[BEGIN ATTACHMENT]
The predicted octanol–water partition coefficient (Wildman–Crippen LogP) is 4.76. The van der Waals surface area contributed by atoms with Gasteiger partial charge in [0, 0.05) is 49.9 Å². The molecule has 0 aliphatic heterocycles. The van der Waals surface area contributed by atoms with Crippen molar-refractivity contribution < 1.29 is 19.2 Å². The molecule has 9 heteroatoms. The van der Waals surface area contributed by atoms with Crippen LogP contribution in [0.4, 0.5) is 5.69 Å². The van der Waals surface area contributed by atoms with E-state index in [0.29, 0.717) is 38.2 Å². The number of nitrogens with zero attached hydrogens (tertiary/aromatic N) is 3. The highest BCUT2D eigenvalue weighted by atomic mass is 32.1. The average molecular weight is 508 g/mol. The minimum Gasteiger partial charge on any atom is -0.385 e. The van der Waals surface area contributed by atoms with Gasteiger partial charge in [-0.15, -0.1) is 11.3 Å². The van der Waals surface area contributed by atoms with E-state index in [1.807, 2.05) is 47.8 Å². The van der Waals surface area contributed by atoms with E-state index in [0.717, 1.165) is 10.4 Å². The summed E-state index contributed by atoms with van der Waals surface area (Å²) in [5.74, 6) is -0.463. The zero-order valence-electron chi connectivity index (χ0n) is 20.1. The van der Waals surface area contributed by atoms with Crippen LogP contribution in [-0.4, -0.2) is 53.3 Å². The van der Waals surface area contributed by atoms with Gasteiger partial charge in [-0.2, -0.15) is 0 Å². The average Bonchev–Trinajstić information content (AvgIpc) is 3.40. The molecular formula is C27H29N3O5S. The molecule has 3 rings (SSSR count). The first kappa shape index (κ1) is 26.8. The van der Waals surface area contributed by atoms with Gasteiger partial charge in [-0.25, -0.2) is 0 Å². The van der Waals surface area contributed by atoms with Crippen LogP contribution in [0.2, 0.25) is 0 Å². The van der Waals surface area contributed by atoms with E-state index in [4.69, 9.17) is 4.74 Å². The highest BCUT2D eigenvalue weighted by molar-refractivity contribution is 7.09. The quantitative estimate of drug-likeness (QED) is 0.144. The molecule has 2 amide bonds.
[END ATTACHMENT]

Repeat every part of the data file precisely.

The predicted octanol–water partition coefficient (Wildman–Crippen LogP) is 4.76. The van der Waals surface area contributed by atoms with Gasteiger partial charge in [0, 0.05) is 49.9 Å². The molecule has 0 aliphatic heterocycles. The van der Waals surface area contributed by atoms with Crippen molar-refractivity contribution < 1.29 is 19.2 Å². The molecule has 9 heteroatoms. The van der Waals surface area contributed by atoms with Crippen LogP contribution in [0.4, 0.5) is 5.69 Å². The van der Waals surface area contributed by atoms with E-state index in [0.29, 0.717) is 38.2 Å². The number of nitrogens with zero attached hydrogens (tertiary/aromatic N) is 3. The highest BCUT2D eigenvalue weighted by atomic mass is 32.1. The average molecular weight is 508 g/mol. The minimum Gasteiger partial charge on any atom is -0.385 e. The van der Waals surface area contributed by atoms with Gasteiger partial charge in [-0.15, -0.1) is 11.3 Å². The van der Waals surface area contributed by atoms with E-state index in [1.807, 2.05) is 47.8 Å². The van der Waals surface area contributed by atoms with E-state index in [0.717, 1.165) is 10.4 Å². The summed E-state index contributed by atoms with van der Waals surface area (Å²) in [5.74, 6) is -0.463. The zero-order valence-electron chi connectivity index (χ0n) is 20.1. The van der Waals surface area contributed by atoms with Crippen LogP contribution in [-0.4, -0.2) is 53.3 Å². The van der Waals surface area contributed by atoms with Gasteiger partial charge in [-0.2, -0.15) is 0 Å². The average Bonchev–Trinajstić information content (AvgIpc) is 3.40. The molecular formula is C27H29N3O5S. The molecule has 3 rings (SSSR count). The first kappa shape index (κ1) is 26.8. The van der Waals surface area contributed by atoms with Gasteiger partial charge in [-0.25, -0.2) is 0 Å². The van der Waals surface area contributed by atoms with Crippen LogP contribution in [0.2, 0.25) is 0 Å². The van der Waals surface area contributed by atoms with E-state index in [4.69, 9.17) is 4.74 Å². The highest BCUT2D eigenvalue weighted by molar-refractivity contribution is 7.09. The quantitative estimate of drug-likeness (QED) is 0.144. The molecule has 2 amide bonds.